This is just a part of our interview with Keith Green. Read the Full Interview >>
Singer, Actor, Producer and Playwright, Founder of "Divas Simply Singing" annual benefit, Los Angeles, Calif.
Ignorance and stigma. Every time I perform Sometimes I Cry, you would be amazed at what people do not know about this disease. Sometimes I think, "How could they not know?" But the more we concentrate on prevention, the more we're starting to see bits and bits of change, which is a good thing.
What I experience now is the same sort of silence that I heard 20 years ago, when guys were dying on Broadway. It's the same silence. The same unwillingness to talk openly about this disease. It was not until gay people came together and found union as a group that things started to change. They marched on Washington in numbers that people didn't want to believe, just like the Million Man March -- people didn't want to believe that those numbers could come together and speak up and out for change. But that change actually took place.
Do you see that same kind of coming together taking place among African Americans?
Little by little. It is slow, let me tell you. I've just written a piece called Sometimes I Cry, which is stories of women infected and affected by HIV. And in this day, at this time, the response I get from people each and every time I perform it -- you would believe they never knew, they never heard of it, because their stories have not been told and their voices have not been used to speak up and out about their own experience. And that's hard.
This is just a part of our interview with Sheryl Lee Ralph. Read the Full Interview >>
Former Director of Technical Assistance, Training and Treatment, National Minority AIDS Council, Washington, D.C.
Confusion about who is really at risk for HIV, with the result that HIV prevention and education are being focused in the wrong direction.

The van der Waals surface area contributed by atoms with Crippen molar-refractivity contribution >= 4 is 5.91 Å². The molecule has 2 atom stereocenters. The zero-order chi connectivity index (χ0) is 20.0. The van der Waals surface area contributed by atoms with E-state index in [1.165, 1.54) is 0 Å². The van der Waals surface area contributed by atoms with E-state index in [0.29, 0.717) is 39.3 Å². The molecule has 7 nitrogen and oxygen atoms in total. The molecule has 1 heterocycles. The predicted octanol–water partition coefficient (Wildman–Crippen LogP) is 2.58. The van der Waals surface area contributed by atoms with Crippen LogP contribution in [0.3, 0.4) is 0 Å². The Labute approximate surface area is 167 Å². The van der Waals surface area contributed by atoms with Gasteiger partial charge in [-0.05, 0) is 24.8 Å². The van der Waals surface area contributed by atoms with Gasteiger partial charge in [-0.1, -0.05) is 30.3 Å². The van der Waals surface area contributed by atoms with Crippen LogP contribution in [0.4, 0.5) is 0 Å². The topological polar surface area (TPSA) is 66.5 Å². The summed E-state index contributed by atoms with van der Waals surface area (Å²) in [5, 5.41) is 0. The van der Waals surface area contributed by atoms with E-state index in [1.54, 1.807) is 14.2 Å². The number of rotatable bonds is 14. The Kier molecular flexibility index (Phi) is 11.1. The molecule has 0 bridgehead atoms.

If you look at the HIV statistics for African Americans, something like 40 percent among men are men who have sex with men [MSM], another 40 percent are injection-drug users [IDUs], and then there is a percentage of heterosexual men. But what those statistics don't tell us is the risk of transmission for those men identified as heterosexual. Those men became infected with HIV from having sex with women. So it's important to recognize the risk of getting HIV from women as well as from men.
But the question is, who are the women infecting the men? The answer is, at least in part, women who are drug users, women who are the sex partners of men who inject drugs, women who are sex workers. But the statistics don't really reflect this reality.
How would you best address that?
That's a tough one. Recognizing the reality of who is at risk requires all sorts of discussion that, as a community, African Americans haven't had. Then, you don't see 40 percent of the prevention and education activities in the African-American community being devoted to the 40 percent of the MSMs who need them. The same with injection drug users, sex-industry workers, and so on.
People want to do prevention and education for young African-Americans teens who are still living at home with their parents, going to school, going to church. I'm like, "OK, they may engage in sex, but is that population at as high a risk as the women who are in the crack houses, having multiple sex partners, unprotected?" All interventions are important, but we should direct our attention to the most at-risk populations.
This is just a part of our interview with Carlos Velez. Read the Full Interview >>